Incorporating ICG into the NAC delivery capsules gives rise to a potentially localizable photothermal absorbing system suitable for laser heating of abnormal tissue structures such as superficial tumors. In this study, we incorporate ICG into a modified version of the NAC capsule system in which the silica nanoparticle coating is replaced by dextran polymer, allowing for increased biocompatibility and functionalization.28 Our capsule diameters range between 400 and , smaller than the diameter range of microcapsules and yet larger than the range of particles conventionally referred to as nanoparticles . Consequently, we employ the term “mesocapsule” (MC) to refer to these dextran capsules to reflect their intermediate diameter range. The dextran outer coating and polymer-salt matrix core in our MC system limit the ability of the ICG molecules to interact with plasma proteins, and therefore could potentially slow down the excretion kinetics from the vasculature. We envision that the MC system can be used to accumulate ICG at the targeted location. On subsequent exposure to high pH or temperature, the MCs can be disassembled, liberating ICG within the microenvironment of the target. We focus on determining how encapsulating ICG within MCs can influence the sensitivity of ICG to temperature and light exposure. Specifically, absorbance measurements were recorded on (1) ICG released from disassembled MCs and (2) freely dissolved ICG to assess how encapsulation affected the absorbance spectrum. The degradation kinetics of both systems at different temperatures and when exposed to intense broadband light and different temperatures were evaluated.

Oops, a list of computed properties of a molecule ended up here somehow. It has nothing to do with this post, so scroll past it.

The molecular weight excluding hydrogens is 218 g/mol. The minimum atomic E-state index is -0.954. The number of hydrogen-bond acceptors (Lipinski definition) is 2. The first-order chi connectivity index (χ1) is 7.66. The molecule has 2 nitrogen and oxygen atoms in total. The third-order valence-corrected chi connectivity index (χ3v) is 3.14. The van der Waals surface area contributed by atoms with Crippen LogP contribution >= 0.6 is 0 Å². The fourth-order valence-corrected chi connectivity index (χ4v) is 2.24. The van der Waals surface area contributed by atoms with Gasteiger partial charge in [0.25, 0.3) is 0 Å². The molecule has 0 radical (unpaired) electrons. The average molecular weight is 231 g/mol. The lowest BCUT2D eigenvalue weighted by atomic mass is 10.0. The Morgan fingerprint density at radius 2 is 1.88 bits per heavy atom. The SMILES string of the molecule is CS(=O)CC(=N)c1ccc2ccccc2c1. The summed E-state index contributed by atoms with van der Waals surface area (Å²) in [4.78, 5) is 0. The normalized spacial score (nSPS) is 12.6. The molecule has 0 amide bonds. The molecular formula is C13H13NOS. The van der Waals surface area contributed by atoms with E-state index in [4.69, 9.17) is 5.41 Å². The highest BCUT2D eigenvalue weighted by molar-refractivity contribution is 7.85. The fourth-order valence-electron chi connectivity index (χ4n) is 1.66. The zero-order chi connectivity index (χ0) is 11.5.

Materials and Methods
ICG was purchased in powder form under the product name Cardiogreen from Sigma. Stock solutions of were prepared by dissolving the powder form into sterile, triple-distilled water, covered with foil, and refrigerated at to minimize degradation.
ICG-containing MCs were prepared using a simple three-step process. The initial step involved the development of a spherical polymer-salt matrix by lightly mixing poly- (allyamine hydrochloride) (PAH, in deionized , ) with disodium phosphate ( , , , ) for in a centrifuge tube. Through ionic crosslinking, a cationic polymer-salt aggregate was formed between the positively charged PAH polymers and the anions. The ratio of total negative charge of the added salt to the total positive charge of the polymer, denoted as the ratio, was 6, satisfying the necessary conditions for aggregate formation.26, 27
The second step followed immediately after aggregate formation. The aggregate suspension was mixed with aqueous ICG solution ( , ) for 30 s. By electrostatic attraction and hydrophobic interaction, the negatively charged ICG molecules penetrated into the aggregates. By adding a more dilute solution of ICG ( , ) in, a batch of MCs containing less ICG was also prepared for the light exposure studies. These MCs with less ICG were compared with a diluted preparation of ICG solution. In the final step, an additional 0.5 ml of dextran polymer ( , purchased from Aldrich, in ) was added to the mixture and mixed for . The dextran molecules formed a coating around the surface of the aggregate through electrostatic interaction and H-bonding. The capsules were allowed to age for , at which point they were centrifuged at for and resuspended in phosphate-buffered saline (PBS) by sonication. The process was repeated twice to remove excess precursors. The resultant MCs remained suspended in PBS, with pH close to physiological levels in blood , for the duration of the experiments.
For comparison with the MCs, ICG aqueous solution was made by diluting the ICG stock solution with sterile PBS. A concentration of was chosen to match the ICG concentration contained in the MC suspensions. More dilute ICG solution was made to match the ICG concentration in the less concentrated MC preparations by further diluting down to .